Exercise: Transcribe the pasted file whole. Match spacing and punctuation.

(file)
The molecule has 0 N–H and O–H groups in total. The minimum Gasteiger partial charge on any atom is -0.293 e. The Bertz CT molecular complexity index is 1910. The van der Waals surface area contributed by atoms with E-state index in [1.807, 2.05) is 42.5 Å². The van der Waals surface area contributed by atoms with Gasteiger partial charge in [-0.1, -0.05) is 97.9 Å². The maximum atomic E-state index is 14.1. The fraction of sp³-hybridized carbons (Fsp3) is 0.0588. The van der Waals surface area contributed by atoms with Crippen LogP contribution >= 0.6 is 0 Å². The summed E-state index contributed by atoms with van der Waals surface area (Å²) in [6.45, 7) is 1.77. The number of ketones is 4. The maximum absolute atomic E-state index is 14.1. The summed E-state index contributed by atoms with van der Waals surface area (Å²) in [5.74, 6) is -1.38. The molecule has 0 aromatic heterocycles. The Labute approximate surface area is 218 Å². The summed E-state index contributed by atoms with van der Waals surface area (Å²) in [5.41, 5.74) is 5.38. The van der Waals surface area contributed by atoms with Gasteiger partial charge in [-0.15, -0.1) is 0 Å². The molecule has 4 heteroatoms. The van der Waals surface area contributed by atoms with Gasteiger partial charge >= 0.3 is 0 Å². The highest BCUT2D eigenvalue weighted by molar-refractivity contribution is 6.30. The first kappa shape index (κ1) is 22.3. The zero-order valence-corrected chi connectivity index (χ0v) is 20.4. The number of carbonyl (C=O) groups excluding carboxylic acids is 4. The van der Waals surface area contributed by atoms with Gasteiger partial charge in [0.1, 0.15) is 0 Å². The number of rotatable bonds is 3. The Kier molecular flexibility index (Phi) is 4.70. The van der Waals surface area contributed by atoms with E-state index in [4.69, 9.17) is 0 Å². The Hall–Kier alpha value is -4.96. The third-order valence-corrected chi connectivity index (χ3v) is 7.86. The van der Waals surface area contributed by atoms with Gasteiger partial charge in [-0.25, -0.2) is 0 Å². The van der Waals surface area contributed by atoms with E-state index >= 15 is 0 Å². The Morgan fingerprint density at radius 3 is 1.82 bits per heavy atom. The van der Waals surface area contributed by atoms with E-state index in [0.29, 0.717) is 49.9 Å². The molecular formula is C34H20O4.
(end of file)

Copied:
The molecule has 0 N–H and O–H groups in total. The minimum Gasteiger partial charge on any atom is -0.293 e. The Bertz CT molecular complexity index is 1910. The van der Waals surface area contributed by atoms with E-state index in [1.807, 2.05) is 42.5 Å². The van der Waals surface area contributed by atoms with Gasteiger partial charge in [-0.1, -0.05) is 97.9 Å². The maximum atomic E-state index is 14.1. The fraction of sp³-hybridized carbons (Fsp3) is 0.0588. The van der Waals surface area contributed by atoms with Crippen LogP contribution >= 0.6 is 0 Å². The summed E-state index contributed by atoms with van der Waals surface area (Å²) in [6.45, 7) is 1.77. The number of ketones is 4. The maximum absolute atomic E-state index is 14.1. The summed E-state index contributed by atoms with van der Waals surface area (Å²) in [5.74, 6) is -1.38. The molecule has 0 aromatic heterocycles. The Labute approximate surface area is 218 Å². The summed E-state index contributed by atoms with van der Waals surface area (Å²) in [5.41, 5.74) is 5.38. The van der Waals surface area contributed by atoms with Gasteiger partial charge in [-0.15, -0.1) is 0 Å². The molecule has 4 heteroatoms. The van der Waals surface area contributed by atoms with Gasteiger partial charge >= 0.3 is 0 Å². The highest BCUT2D eigenvalue weighted by molar-refractivity contribution is 6.30. The first kappa shape index (κ1) is 22.3. The zero-order valence-corrected chi connectivity index (χ0v) is 20.4. The number of carbonyl (C=O) groups excluding carboxylic acids is 4. The van der Waals surface area contributed by atoms with Gasteiger partial charge in [0.1, 0.15) is 0 Å². The number of rotatable bonds is 3. The Kier molecular flexibility index (Phi) is 4.70. The van der Waals surface area contributed by atoms with E-state index in [4.69, 9.17) is 0 Å². The Hall–Kier alpha value is -4.96. The third-order valence-corrected chi connectivity index (χ3v) is 7.86. The van der Waals surface area contributed by atoms with Gasteiger partial charge in [-0.25, -0.2) is 0 Å². The van der Waals surface area contributed by atoms with E-state index >= 15 is 0 Å². The Morgan fingerprint density at radius 3 is 1.82 bits per heavy atom. The van der Waals surface area contributed by atoms with E-state index in [0.29, 0.717) is 49.9 Å². The molecular formula is C34H20O4.